For a New Friend

In his book, The Four Agreements, the great Mexican sage don Miguel Ruiz advises:

“Don’t Take Anything Personally. Nothing others do is because of you. What others say and do is a projection of their own reality, their own dream. When you are immune to the opinions and actions of others, you won’t be the victim of needless suffering.”

Today, I experienced the meaning and the truth of the sage’s words.

I recently made a new friend. Since meeting him, I’ve discovered that he struggles with some modern cultural demons that are well-known to me and to many others in our culture. And they cause him to do some crazy stuff – just like they’ve caused me to do throughout my life.

His mind is all over the place. Phone, text, email, post to the Internet, take photos, review your photos, share your photos on Facebook and other apps and by text and email, look at photos shared by others on Facebook and other apps and by text and email. Pause to speak with a human; now back to the phone.

Frenetic. He’s constantly attempting to multitask and, as a result, is: relentlessly stressed, chronically and deeply fatigued, unable to complete any tasks as well as he is easily capable of because he’s spread himself so thinly, and unable to sleep much because his mind won’t shut the hell up and let him.

And his emotions are constantly bouncing all over the place like a tiny ball bearing locked inside a thick, bouncy rubber ball. He’s got lots of drama in his life. His intimate relationships with women are characterized by fear – more specifically, the fear of abandonment – and he tends to attract women who are controlled by the same fear. The result is an endless cycle of worry, suspicion and accusations usually followed by a dramatic event like a break up and then reconciliation. And the cycle has repeated itself several times. He keeps looking in the same place using the same methods, but never finds what he’s looking for.

At times, he can say things that might sound hurtful, perhaps even mean. And this is where I learned my lesson.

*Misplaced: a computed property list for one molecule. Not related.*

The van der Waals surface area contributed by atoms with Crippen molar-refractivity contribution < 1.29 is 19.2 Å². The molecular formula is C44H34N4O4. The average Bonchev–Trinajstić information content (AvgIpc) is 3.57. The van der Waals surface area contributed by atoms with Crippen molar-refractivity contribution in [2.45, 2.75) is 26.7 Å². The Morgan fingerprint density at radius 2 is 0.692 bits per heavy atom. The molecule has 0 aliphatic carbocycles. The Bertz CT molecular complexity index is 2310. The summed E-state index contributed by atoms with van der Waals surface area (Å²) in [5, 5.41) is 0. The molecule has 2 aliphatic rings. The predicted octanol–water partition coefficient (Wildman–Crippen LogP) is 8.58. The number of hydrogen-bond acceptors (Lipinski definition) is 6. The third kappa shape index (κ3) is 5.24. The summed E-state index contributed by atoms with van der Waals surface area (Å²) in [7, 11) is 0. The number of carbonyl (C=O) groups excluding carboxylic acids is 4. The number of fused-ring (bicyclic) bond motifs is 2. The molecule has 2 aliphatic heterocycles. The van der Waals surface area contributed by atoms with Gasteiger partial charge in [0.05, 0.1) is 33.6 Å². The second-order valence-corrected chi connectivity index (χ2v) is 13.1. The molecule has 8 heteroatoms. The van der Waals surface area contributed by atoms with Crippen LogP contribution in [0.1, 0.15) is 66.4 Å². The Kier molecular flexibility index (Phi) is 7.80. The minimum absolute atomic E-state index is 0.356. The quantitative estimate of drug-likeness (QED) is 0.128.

I have a choice.

While it’s obviously important to try to understand the emotions and the intentions (if you can) being expressed by a person’s words and body language, I don’t have to take it all in. I can choose how I will receive my friend’s words regardless of his actual intentions. I can interpret them as angry, friendly, nosy, insecure, clingy, hostile, sad, mean, fearful, melancholic, withdrawn, detached – any dang way I want to. True, I can’t control what my friend says, but I can control how I’ll receive it and how I’ll respond to it. The bottom line is this: I can take his words as being offensive or as being inoffensive – it’s my choice. I control the effect his words have on me and, therefore, my reaction is my responsibility alone, not my friend’s.

In short, I can refuse to take what my friend says personally.

I can realize – as the sage advises us – that nothing my friend is doing is because of me. He is simply projecting his own truth, his own worldview, out there into the world because it’s all he knows. He’s just running on automatic pilot responding to stimuli like the rest of us. I can choose to allow my friend’s expressions of his truth – flying through the air like a hatchet aimed at my head – to hit me or I can exercise a little of my discretionary soul power to stand my ground and duck.

I choose to take my friend’s words impersonally. I don’t want to get hit by any hatchets, so I duck and avoid them.

Why would I do this? Why would anyone do this? Instead of ducking and looking up again for another blow, why not run away – put some distance between yourself and the person throwing the hatchets? In other words, get rid of him/her.

That part is easy for me to answer.

Friendship. I want to be a friend to others.

It’s a sad commentary on our culture, but I don’t know more than a few people who aren’t in desperate need of a friend (yes, I mean, per Webster, “overwhelmed with urgency and anxiety, to the point of losing hope”).

I can choose to be a friend.

I know what this person’s going through. I’ve been there. Hell, I’ve lived “there” all my life. I know what it’s like to be in that position – to be jostled to and fro like a cork on the ocean. I need a friend because I’m still in that God damned position today. (Hey, it is damnable in the site of God.) I’m suffering from the same ailments as he is.

My friend needs more hope. He needs a friend. He may not know it yet, but he needs somebody to stay and dodge the hatchets he’s throwing or he will never heal. Once my friend realizes that his shots are all missing the mark, he’ll probably get tired and drop his arms (double meaning intended). After that, perhaps we’ll both realize that we’ve each found a good friend and that we need each other.

Maybe two people will have a better chance of finding friendship than just one. Ya think? It seems so simple, yet no one seems to know it.

I know it now. Thank you, don Miguel Ruiz and my new friend for pointing the way out to me.

A friend. That’s what we all want. It’s definitely what I want. As humans, our lives and our healing seem to be somehow mysteriously bound together. We are soulfully symbiotic.

Besides, since none of my friend’s blows will hit me unless I let them – and I’m not going to let them – what’s the harm?

So why not be a friend.


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